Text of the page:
JERUSALEM (Reuters) - Israel's president has said a bill promoted by Prime Minister Benjamin Netanyahu that would anchor in law the status of Israel as the nation-state of the Jewish people runs counter to its founding fathers' vision of equality for Arab citizens.
The bill comes at a time of high tensions in Israel, the occupied West Bank and Jerusalem, where a dispute over access to a religious site sacred to Jews and Muslims alike has ignited Palestinian streets protests and lethal attacks on Jews.
"The formulators of the (Israeli) Declaration of Independence, with much wisdom, insisted the Arab communities in Israel, as well as other groups, should not feel as the Jews had felt in exile," President Reuven Rivlin said in a speech on Tuesday.
The 1948 declaration, while proclaiming the creation of a Jewish state, also emphasized its democratic nature and promised "complete equality" of social, religious and cultural rights for all, said Rivlin, whose office is mainly ceremonial.
The new bill won cabinet approval on Sunday, despite the opposition of centrist ministers, but several versions must still be merged and parliamentary ratification is not imminent.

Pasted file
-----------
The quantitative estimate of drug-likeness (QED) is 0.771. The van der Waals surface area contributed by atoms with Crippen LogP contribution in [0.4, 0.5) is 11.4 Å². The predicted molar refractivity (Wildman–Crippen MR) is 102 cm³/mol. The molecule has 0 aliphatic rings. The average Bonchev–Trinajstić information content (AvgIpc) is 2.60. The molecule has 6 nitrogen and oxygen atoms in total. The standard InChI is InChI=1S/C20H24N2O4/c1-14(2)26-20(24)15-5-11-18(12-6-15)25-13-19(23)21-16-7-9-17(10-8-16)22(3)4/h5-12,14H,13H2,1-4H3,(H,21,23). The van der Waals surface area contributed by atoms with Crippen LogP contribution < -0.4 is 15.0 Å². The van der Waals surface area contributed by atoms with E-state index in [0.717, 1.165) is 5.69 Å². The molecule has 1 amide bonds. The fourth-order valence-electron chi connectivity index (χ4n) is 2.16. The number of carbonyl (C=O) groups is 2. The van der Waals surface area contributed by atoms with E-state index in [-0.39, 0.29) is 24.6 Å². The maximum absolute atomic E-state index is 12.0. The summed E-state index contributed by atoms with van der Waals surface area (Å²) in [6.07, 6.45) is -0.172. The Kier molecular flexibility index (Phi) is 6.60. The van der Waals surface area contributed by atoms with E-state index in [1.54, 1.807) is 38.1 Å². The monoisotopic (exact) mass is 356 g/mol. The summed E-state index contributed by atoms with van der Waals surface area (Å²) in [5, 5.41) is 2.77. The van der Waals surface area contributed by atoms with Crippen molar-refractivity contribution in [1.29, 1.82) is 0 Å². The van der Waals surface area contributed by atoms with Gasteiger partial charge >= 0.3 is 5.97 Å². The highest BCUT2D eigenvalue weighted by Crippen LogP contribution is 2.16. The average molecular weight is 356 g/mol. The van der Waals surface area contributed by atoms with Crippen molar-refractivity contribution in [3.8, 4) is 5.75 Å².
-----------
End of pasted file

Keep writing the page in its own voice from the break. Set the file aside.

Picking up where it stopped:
Netanyahu's draft pledges to "uphold the individual rights of all of Israel's citizens". But it also says only the Jewish people have "national rights" - the right to self-determination in Israel and to a flag, an anthem and free immigration.
Critics say the bill is anti-democratic and legislators from the Arab community, which makes up 20 percent of Israel's population of 8.2 million, have described the bill as racist.
On being elected by parliament to the presidency in June, Rivlin, a veteran right-wing politician who has had a rocky relationship with Netanyahu, said he would speak out on domestic issues. He ended his acceptance speech by proclaiming "Long live Israeli democracy".
Many political commentators say Netanyahu's main reason for pushing the bill is to placate hardliners in his right-wing Likud party ahead of an internal leadership ballot in January and a possible early national election next year.
Netanyahu has said the legislation will serve as a counterpoint to anyone "challenging Israel's character as the national state of the Jewish people". Palestinians have said accepting that definition could deny Palestinian refugees of past wars any right of return.
Rivlin's own views on Palestinian self-determination are controversial. He opposes an independent state for Palestinians, backing instead a confederation between them and Israel.
(Writing by Ori Lewis; Editing by Jeffrey Heller and Gareth Jones)